HONG KONG (Reuters) - China’s Kuaishou Technology raised $5.4 billion from its IPO, the top of the range, with offers from retail investors reaching a mammoth $162 billion, nearly half of it backed by margin loans, three people with knowledge of the matter said.
Combining retail and institutional demand, the offering saw total bids worth over $370 billion, more than the gross domestic product of Hong Kong, for the 8.9% of the online video site on offer. The shares were priced at HK$115 ($14.83), two of the sources said, making the company worth $60.9 billion.
The huge demand comes amid growing fears about an asset bubble, with amateur investors boosting the price of assets ranging from cryptocurrencies to new stock market listings.
Those concerns, triggered by a sharp surge in U.S. videogame retailer GameStop and a few other stocks, have led some brokerages globally to raise margin requirements or stop offering leverage for buying securities.
Retail investors bid for more than 1,200 times the amount of Kuaishou shares on offer for them as the book closed on Friday, said the sources, who declined to be named as the information had not yet been made public.
The over-subscription rate means the mom-and-pop investors alone bid for $162 billion worth of stock, while the offering had earmarked just 2.5% of the capital raising, or $135 million worth of stock, for them.
As per Hong Kong’s clawback rules, the retail portion of the IPO will now be enlarged to 6% due to the demand, according to the company’s prospectus. The institutional portion of the book was covered more than 55 times in comparison, two of the sources said.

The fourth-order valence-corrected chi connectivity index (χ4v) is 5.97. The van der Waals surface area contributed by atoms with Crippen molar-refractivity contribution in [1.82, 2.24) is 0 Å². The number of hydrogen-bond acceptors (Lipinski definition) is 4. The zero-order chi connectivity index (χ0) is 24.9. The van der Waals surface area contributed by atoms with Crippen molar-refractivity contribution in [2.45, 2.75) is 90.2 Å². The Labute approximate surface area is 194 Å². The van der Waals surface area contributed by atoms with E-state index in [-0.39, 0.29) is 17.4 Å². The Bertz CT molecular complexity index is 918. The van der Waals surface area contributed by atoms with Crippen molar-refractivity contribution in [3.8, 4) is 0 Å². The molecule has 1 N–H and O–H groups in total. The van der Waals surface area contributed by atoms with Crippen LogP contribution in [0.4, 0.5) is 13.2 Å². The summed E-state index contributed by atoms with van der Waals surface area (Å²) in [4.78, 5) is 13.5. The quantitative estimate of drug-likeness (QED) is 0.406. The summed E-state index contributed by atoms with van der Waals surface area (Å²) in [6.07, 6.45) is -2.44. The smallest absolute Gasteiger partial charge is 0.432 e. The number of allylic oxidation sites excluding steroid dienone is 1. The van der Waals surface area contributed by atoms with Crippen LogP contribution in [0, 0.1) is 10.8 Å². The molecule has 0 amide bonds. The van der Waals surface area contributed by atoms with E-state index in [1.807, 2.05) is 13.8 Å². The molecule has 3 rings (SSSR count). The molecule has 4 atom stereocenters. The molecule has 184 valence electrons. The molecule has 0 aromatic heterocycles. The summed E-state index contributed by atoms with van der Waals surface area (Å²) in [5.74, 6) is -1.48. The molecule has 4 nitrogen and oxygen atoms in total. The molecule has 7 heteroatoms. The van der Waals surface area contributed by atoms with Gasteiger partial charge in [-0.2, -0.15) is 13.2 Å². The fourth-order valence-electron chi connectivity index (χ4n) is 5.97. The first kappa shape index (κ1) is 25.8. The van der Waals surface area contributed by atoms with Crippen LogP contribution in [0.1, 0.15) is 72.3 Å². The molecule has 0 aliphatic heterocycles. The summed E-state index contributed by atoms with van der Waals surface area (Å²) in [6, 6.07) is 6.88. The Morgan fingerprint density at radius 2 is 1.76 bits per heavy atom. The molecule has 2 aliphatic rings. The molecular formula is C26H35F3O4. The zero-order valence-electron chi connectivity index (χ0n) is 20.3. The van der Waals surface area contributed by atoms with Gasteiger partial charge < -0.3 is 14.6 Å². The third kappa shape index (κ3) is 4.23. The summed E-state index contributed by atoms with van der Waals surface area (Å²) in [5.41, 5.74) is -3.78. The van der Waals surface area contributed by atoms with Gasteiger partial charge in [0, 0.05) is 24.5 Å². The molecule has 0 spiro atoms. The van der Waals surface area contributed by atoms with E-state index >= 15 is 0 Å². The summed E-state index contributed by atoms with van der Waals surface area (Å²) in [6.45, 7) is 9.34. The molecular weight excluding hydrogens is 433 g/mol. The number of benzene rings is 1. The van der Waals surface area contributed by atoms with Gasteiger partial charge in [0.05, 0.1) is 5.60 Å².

Brokerages attributed the demand for Kuaishou initial public offering (IPO) of shares as the reason for the Hang Seng Index falling 0.9% on Friday as investors dumped stocks to free up cash.
Kuaishou will debut on the Hong Kong stock market on Feb 5.
The red hot demand for Kuaishou shares from retail investors pushed margin financing applications to buy the company stock past HK$500 billion at just the top banks and brokers.
Individual investors in Hong Kong, which has among the highest retail trading levels in the world, are renowned for borrowing heavily as larger bids boost the chances of being allocated shares in an IPO.
Investors rely on a first-day share price rise to pocket gains after paying back the loan, but face a huge risk if a company’s stock tanks on debut.
“There are the same risks here that we are seeing globally with things like GameStop, people get carried away and lose rationality,” GEO Securities chief executive Francis Lun said.
“The banks are fuelling this frenzy too. They put all their cash reserves into this IPO frenzy. There are no other areas where they can generate HK$400 billion worth of loans so quickly and they earn interest from that.”
The company did not respond to a request for comment on the pricing or the oversubscription rates.
HSBC, the largest bank in Hong Kong, expanded its margin financing quota for the deal from HK$150 billion to HK$200 billion after strong demand, a spokeswoman said.
Bank of China Hong Kong offered HK$200 billion to investors, a spokeswoman said. Brokerage Bright Smart Securities had applications for HK$43.9 billion and Haitong International Securities HK$26.8 billion.
Everbright Sun Hung Kai securities strategist Kenny Ng said the surging popularity of digital companies during the COVID-19 pandemic had fueled retail investor demand.
“The whole sector performance of new economy stocks may be the main incentive for the hot demand to Kuaishou.”
($1 = 7.7528 Hong Kong dollars)
Reporting by Scott Murdoch, Kane Wu and Julie Zhu; editing by Richard Pullin and Jason Neely
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